I read that you nearly played cricket for Cornwall?
I played cricket for St. Ives Second Eleven team - (the only woman). I had a women's team - St. Ives Gulls and was asked by the Captain of Cornwall Ladies’ to supply three girls to play for Cornwall against Devon. I modestly left myself out, but wish I hadn’t! I would have loved to have that on my CV.
What are you working on now?
The working title for my book due out in 2010 to be published by Oxford University Pres is Ko Tabu, but we’ll probably change it. It’s an adventure story, dark and violent. It’s for young adult readers. It’s about nine girls marooned in the Gulf of Thailand, set against the backdrop of the Vietnamese War. Awful things happen right from the impetus. I thought what would have happened in Lord of the Flies, if it had been a group of girls and not boys? I think girls would behave differently, they are more caring, there’s no Piggy character.
And there is another Gussie book. The working title is “A Snail’s Broken Shell.”
Inchworm came out on October 4th, the third in the Gussie series. Why did you choose that title?
I originally called it ‘Your One and Precious Life’ but they said it was “too worthy” and they were probably right. Inchworm is taken from the poem Marigolds. It blends the creative and the scientific:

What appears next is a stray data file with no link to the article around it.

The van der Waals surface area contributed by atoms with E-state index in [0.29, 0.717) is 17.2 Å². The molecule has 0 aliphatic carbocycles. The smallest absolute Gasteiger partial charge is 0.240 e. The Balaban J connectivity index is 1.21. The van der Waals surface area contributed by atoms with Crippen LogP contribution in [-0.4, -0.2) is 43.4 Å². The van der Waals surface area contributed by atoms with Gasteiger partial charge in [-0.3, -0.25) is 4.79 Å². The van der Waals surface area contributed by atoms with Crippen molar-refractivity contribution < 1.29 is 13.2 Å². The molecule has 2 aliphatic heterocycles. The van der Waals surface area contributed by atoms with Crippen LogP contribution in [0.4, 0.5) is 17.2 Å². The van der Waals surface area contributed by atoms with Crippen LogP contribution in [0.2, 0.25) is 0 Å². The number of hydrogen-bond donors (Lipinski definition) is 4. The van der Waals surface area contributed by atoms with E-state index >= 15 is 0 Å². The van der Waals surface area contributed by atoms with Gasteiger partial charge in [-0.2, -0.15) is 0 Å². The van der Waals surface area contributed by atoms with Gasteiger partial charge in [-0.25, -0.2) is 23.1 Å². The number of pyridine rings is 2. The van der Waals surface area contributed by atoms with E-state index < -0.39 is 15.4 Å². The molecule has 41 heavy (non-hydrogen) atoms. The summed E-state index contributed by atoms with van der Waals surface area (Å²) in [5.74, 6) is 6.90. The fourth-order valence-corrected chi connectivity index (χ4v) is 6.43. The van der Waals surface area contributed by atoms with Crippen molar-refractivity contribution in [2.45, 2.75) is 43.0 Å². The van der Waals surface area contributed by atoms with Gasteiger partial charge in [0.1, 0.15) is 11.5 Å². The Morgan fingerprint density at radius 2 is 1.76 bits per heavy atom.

It's just a coincidence that the titles of the first two books (The Burying Beetle and The Bower Bird) are alliterative, but they are both from the natural world, both unusual and not well known - as is Inchworm, and Gussie is fascinated by that.
With the launch of Inchworm I believe you did a UK tour?
I started in Scotland; Glasgow, Edinburgh, and I was invited to the Beverley Literature Festival, but unfortunately that was cancelled, so I didn't go. I was born and lived near there, until I was two. We lived at the Coastguard station. In my memory I have a picture of a church, and my sister says it was the church at which I was christened, Patrington Church, so I thought I must visit that.
I first went to school in Caithness, and I went back to the place where I once lived. It was a remote headland, and it was exactly as I remembered it, incredibly beautiful, I loved it. But I’m an Essex girl really, I attended St. Bernard’s Convent High School.
Your novels have been pitched as crossover. Do you write aimed at young adults?
Not at all. If anything the nominations for the Branford Boase in 2006 (The Burying Beetle) and the Costa (Children’s Prize for Fiction) 2007 (The Bower Bird) changed, it was that I realised I am looked upon as a Young Adult writer which is fine, except that it may limit the number of readers you may appeal to. The Burying Beetle is also in print with a crossover cover. The other book covers use my own photographs.